Arik Hesseldahl

Recent Posts by Arik Hesseldahl

NetApp Catches “Flash Madness” in Mysterious Partnership With Fusion-io

Fusion-io, the company that uses flash memory to make conventional servers faster, just announced a mysterious partnership with enterprise storage player NetApp.

It’s kind of a weird announcement, where neither company is disclosing what it’s all about. The only hints we get are from the press release, saying they are:

… working closely with storage industry leader NetApp to provide solutions using server-side flash and caching software products when used in conjunction with the NetApp Virtual Storage Tier. The two companies are collaborating on low-latency, high-performance solutions for compatibility between the Fusion ioMemory platform and NetApp’s Data ONTAP operating system, as well as key caching solutions, including NetApp Flash Cache, NetApp Flash Pool and Fusion-io caching software.

Basically, we’re going to see Fusion’s technology in NetApp products, coming soon to a data center near you.

The news can’t help but be seen as a reaction to EMC’s acquisition of Israeli flash technology concern XtremeIO in May. EMC paid somewhere between $430 million and $450 million for that company, and the combination was seen at the time as a blow to Fusion-io and NetApp. Shares of both have been trading in lower ranges since that deal. Fusion, which first went public last summer, has been the subject of persistent speculation as an acquisition target. EMC’s deal was expected to kick off a round of acquisitions.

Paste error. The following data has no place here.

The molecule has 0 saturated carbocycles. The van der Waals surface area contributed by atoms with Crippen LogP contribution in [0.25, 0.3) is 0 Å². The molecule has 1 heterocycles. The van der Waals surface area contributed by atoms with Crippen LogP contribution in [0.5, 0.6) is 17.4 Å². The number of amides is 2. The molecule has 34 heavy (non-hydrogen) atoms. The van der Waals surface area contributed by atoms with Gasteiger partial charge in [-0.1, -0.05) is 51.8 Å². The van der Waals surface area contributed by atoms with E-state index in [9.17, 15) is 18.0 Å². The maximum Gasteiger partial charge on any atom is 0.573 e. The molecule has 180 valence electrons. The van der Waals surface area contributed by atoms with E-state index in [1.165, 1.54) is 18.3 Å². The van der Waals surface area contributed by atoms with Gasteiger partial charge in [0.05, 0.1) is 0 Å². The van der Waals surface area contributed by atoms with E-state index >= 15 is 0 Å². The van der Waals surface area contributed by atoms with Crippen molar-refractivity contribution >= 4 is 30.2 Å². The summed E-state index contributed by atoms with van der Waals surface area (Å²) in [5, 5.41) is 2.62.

The collaboration should also affect the outlooks of Violin Memory and Pure Storage. Violin raised $80 million in a Series D round of venture capital funding in April, at an implied valuation of $800 million, and has been marching steadily toward an IPO no later than October.

Pure Storage is the other flash player worth watching here. It came out of stealth last summer with a $30 million Series C investment and a plan to use flash to disrupt the business of storage arrays.

Fusion, you’ll recall, is a founding member of the Flash Madness Club. Its flash memory insert cards for servers are widely used in data centers of companies like Apple, and Facebook, speeding up the ability of servers to process data by eliminating bottlenecks created by conventional hard drives. Its customers also include Hewlett-Packard, Dell and IBM, among other server manufacturers who offer Fusion’s products, like its ioDrive inserts as a build-to-order option.

The markets don’t quite seem to know what to make of it, either, as all three are falling in premarket trading in New York. NetApp shares fell by 33 cents, or 1 percent, to $32.58, while Fusion shares fell by 13 cents to $19.50. EMC shares fell by 18 cents to $26.38.

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Just as the atom bomb was the weapon that was supposed to render war obsolete, the Internet seems like capitalism’s ultimate feat of self-destructive genius, an economic doomsday device rendering it impossible for anyone to ever make a profit off anything again. It’s especially hopeless for those whose work is easily digitized and accessed free of charge.

— Author Tim Kreider on not getting paid for one’s work